Aida had never been in a subway before she moved to the city. The first time she took it, down in the infinite-seeming manmade tunnels below the city, she imagined the tracks as a ball of string with a minotaur lurking somewhere out there in the darkness. It all seemed so exciting and a little scary and somehow mythical, this place she'd always dreamed of living, with its glittering towers and its mysterious labyrinths and its variegated denizens.
Now that she's leaving, she knows it's the city itself that's the minotaur, misshapen and reeking and oblivious, and that there is no ball of string. How naïve to think there'd be any sort of guide on her journey. Not even the outdated subway maps show every pitfall.
On her last day in the city, she lugs the box down the too-narrow stairs to the subway, not sure why she took it or what, exactly, she's going to do with it. Its contents have no value, as she has come to find, and are certainly of no practical use, which, of course, she always knew. But still, it was all she had to show for her years in the city and she wasn't going to just throw it away.
She manages to lift the box over the turnstile, bulky and angular in her spindly arms, and hefts it onto the subway platform. Her arms and back already ache. But the physical pain of carrying the box is nothing compared to the mental anguish it took to create its contents.
Dropping the box somewhat roughly on the dingy floor, she wipes her brow with the sleeve of her thrift store coat. This place is freezing above, she thinks, but boiling below. Surely there's some sort of metaphor there.
The next train still several minutes away, she slides down against the back wall of the platform and sits next to the box. The other commuters gaze into their phones, put in earbuds, pace nervously. Aida stews. Gazes into the abyss. The florescent lights glare overhead.
Next to the old subway map is an ad for a local university. Beaming youths carrying their books -- calculus, biology, Shakespeare.
"The city's a hard place for liberal arts majors," her last online date had said when she told him what she did for a living. He then launched into a monologue about cryptocurrencies.
"Is that what the ferryman takes to get you across the River Styx?" she'd said after downing a third whiskey sour. She couldn't remember his name. The ferryman.
"Who?" was all her date had said.
She'd bailed not long after. He sent her a LinkedIn request a couple days later. Thus ended her quest for romance in the city.
When the train comes, she half-pushes, half-drags the box into the car, rebuffing the offer of help from the hairy-knuckled older man.
"And don't call me 'girl,'" she says, mostly to him.
Aida gives herself until the end of the line to figure out what to do with the contents of the box. The bowels of the city scroll by -- cracked, graffitied, soot-stained -- as she considers her options. Donate them? But to whom? Give them away to her friends? She didn't have many actual friends in the city. Burn them, like they were going to do anyway? An image flashes in her mind of dancing maniacally around the funeral pyre of her dreams, but she knows she couldn't actually destroy what was in the box.
Sell them? It was never her intention to make money, not really, but there might be some small satisfaction in that. She knows now where to go.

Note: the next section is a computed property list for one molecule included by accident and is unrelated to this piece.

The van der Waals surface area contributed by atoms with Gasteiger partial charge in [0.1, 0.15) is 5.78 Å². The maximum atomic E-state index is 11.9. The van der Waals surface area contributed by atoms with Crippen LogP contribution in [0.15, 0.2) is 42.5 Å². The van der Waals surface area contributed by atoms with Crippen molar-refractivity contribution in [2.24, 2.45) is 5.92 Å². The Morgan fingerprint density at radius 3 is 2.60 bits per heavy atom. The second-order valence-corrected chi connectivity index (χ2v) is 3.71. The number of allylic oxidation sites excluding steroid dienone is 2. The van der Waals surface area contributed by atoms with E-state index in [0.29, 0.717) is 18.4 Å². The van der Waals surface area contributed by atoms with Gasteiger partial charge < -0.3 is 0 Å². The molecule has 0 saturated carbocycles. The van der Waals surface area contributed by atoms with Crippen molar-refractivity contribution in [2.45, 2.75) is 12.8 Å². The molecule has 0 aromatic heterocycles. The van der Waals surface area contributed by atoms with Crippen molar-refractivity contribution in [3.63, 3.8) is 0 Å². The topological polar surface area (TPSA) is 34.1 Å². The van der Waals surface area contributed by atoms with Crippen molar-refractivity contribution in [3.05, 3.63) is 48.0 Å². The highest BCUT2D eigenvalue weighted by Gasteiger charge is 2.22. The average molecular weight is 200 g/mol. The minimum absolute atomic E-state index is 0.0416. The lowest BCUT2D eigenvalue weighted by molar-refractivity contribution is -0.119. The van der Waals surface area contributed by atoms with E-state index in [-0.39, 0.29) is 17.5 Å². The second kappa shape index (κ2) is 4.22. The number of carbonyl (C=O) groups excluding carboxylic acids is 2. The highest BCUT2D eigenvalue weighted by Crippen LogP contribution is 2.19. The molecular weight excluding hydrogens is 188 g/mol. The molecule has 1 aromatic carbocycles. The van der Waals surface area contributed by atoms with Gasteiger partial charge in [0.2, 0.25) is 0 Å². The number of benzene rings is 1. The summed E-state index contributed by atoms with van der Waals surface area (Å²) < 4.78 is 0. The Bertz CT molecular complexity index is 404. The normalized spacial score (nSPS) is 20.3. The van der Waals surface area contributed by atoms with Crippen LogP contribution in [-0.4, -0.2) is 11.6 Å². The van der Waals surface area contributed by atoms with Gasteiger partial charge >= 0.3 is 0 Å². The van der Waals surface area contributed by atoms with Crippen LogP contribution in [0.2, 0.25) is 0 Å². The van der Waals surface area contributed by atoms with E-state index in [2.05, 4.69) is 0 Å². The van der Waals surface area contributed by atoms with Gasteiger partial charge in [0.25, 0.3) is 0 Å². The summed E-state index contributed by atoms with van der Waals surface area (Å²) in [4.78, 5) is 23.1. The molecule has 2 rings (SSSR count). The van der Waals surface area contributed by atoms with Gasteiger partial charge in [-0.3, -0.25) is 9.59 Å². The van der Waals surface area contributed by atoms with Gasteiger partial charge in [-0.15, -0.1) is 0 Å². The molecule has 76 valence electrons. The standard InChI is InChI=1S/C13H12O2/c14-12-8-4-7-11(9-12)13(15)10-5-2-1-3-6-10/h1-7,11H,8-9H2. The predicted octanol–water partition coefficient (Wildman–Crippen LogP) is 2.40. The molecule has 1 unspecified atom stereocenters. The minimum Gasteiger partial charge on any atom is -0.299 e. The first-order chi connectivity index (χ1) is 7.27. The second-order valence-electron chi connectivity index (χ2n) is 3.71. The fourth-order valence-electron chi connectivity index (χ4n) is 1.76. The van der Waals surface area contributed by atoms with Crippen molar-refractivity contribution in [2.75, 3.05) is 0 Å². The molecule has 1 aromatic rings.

At her stop, she lugs the box off the train just before the doors close. No one offers to help her this time, her fellow passengers wandering their own mental or digital labyrinths. Everyone gets lost in their own unique way here.
The city is gone when she comes up out of the sweltering tunnel. At least, it seems that way -- it is buried beneath great, tumbling gray-white drifts, its sounds stifled by a great, keening wind. Her destination is just a few blocks away. She tightens the downy lining of her coat around her neck, hoists the box, and presses on.
The clerk at the used bookstore gives her a funny look when she peers inside the box.
"All the same?"
"I'm not sure anyone will buy these."
"Tell me about it," Aida says. "It's either this or throw them away. Please."
The clerk cocks her head, scrunches her lips so that the piercing there gleams momentarily.
"What the hell," she says. "Ten bucks. Or twelve-fifty store credit."
Aida gets a book of Bukowski poems with the store credit. Maybe she'd try his side of the country next. Trade one coast for the other, snow for sunshine, subways for freeways. Why not?
On her way out, she stops at the counter, where the box still sits like an unwanted gift. She slips her hand inside and takes one out.
"For posterity," she says to the bemused clerk.
The cover of the thin volume reads Ariadne in the City: Poems by Aida Cybulski. She slips it into her coat pocket next to the Bukowski. The closest I'll ever get to literary acclaim.
Outside, she fights her way through the still-falling snow and back to the subway entrance, a filthy concrete maw that looks like it needs a warning from Dante engraved over it. She's sweating again by the time she's down the stairs.
Waiting for the last train she'll ever take in the city, Aida thinks of what awaits her back in her apartment. Boxes. Of course it's more boxes. She'll fill them with her clothing, her belongings, her memories -- contents more valuable but at the same time of far less worth than the box she just left behind. No, what goes into the boxes won't be her life. But she'll fill them just the same, and move them from one boxy urban dwelling to another, she knows. That's easy enough to do.
As the train screeches to a halt in front of her, she wonders if she'll fill a blank page ever again.
M C R
This work is copyrighted by the author, John W. Buckley. All rights reserved.